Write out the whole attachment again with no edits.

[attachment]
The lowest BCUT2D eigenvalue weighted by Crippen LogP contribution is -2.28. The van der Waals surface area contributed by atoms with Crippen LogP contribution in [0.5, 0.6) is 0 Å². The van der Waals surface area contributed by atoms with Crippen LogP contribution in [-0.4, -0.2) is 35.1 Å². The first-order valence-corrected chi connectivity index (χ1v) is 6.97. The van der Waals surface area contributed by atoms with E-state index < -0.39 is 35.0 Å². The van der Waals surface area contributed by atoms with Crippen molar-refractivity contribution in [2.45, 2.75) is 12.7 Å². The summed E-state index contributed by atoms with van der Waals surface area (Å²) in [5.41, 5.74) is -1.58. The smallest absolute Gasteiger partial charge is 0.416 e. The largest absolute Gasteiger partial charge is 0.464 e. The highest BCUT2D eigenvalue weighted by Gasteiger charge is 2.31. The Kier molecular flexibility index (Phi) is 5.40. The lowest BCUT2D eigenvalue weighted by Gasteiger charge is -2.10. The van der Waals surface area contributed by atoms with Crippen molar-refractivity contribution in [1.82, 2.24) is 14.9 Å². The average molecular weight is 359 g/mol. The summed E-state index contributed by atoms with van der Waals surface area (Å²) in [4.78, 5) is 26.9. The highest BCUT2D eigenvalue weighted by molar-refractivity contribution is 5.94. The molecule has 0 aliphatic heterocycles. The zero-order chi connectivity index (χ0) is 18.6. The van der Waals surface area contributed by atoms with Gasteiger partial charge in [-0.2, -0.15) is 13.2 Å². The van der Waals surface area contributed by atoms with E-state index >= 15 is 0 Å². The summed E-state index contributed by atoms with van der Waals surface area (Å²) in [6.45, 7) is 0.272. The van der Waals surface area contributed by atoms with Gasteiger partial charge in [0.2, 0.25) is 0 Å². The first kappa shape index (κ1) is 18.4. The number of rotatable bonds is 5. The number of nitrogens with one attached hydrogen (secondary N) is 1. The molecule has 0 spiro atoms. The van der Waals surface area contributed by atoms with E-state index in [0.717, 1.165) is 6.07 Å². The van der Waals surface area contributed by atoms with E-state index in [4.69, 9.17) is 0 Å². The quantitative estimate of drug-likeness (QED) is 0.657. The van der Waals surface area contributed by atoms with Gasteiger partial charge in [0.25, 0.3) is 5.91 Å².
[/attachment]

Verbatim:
The lowest BCUT2D eigenvalue weighted by Crippen LogP contribution is -2.28. The van der Waals surface area contributed by atoms with Crippen LogP contribution in [0.5, 0.6) is 0 Å². The van der Waals surface area contributed by atoms with Crippen LogP contribution in [-0.4, -0.2) is 35.1 Å². The first-order valence-corrected chi connectivity index (χ1v) is 6.97. The van der Waals surface area contributed by atoms with E-state index < -0.39 is 35.0 Å². The van der Waals surface area contributed by atoms with Crippen molar-refractivity contribution in [2.45, 2.75) is 12.7 Å². The summed E-state index contributed by atoms with van der Waals surface area (Å²) in [5.41, 5.74) is -1.58. The smallest absolute Gasteiger partial charge is 0.416 e. The largest absolute Gasteiger partial charge is 0.464 e. The highest BCUT2D eigenvalue weighted by Gasteiger charge is 2.31. The Kier molecular flexibility index (Phi) is 5.40. The lowest BCUT2D eigenvalue weighted by Gasteiger charge is -2.10. The van der Waals surface area contributed by atoms with Crippen molar-refractivity contribution in [1.82, 2.24) is 14.9 Å². The average molecular weight is 359 g/mol. The summed E-state index contributed by atoms with van der Waals surface area (Å²) in [4.78, 5) is 26.9. The highest BCUT2D eigenvalue weighted by molar-refractivity contribution is 5.94. The molecule has 0 aliphatic heterocycles. The zero-order chi connectivity index (χ0) is 18.6. The van der Waals surface area contributed by atoms with Gasteiger partial charge in [-0.2, -0.15) is 13.2 Å². The van der Waals surface area contributed by atoms with E-state index >= 15 is 0 Å². The summed E-state index contributed by atoms with van der Waals surface area (Å²) in [6.45, 7) is 0.272. The van der Waals surface area contributed by atoms with Gasteiger partial charge in [0.2, 0.25) is 0 Å². The first kappa shape index (κ1) is 18.4. The number of rotatable bonds is 5. The number of nitrogens with one attached hydrogen (secondary N) is 1. The molecule has 0 spiro atoms. The van der Waals surface area contributed by atoms with E-state index in [0.717, 1.165) is 6.07 Å². The van der Waals surface area contributed by atoms with E-state index in [4.69, 9.17) is 0 Å². The quantitative estimate of drug-likeness (QED) is 0.657. The van der Waals surface area contributed by atoms with Gasteiger partial charge in [0.25, 0.3) is 5.91 Å².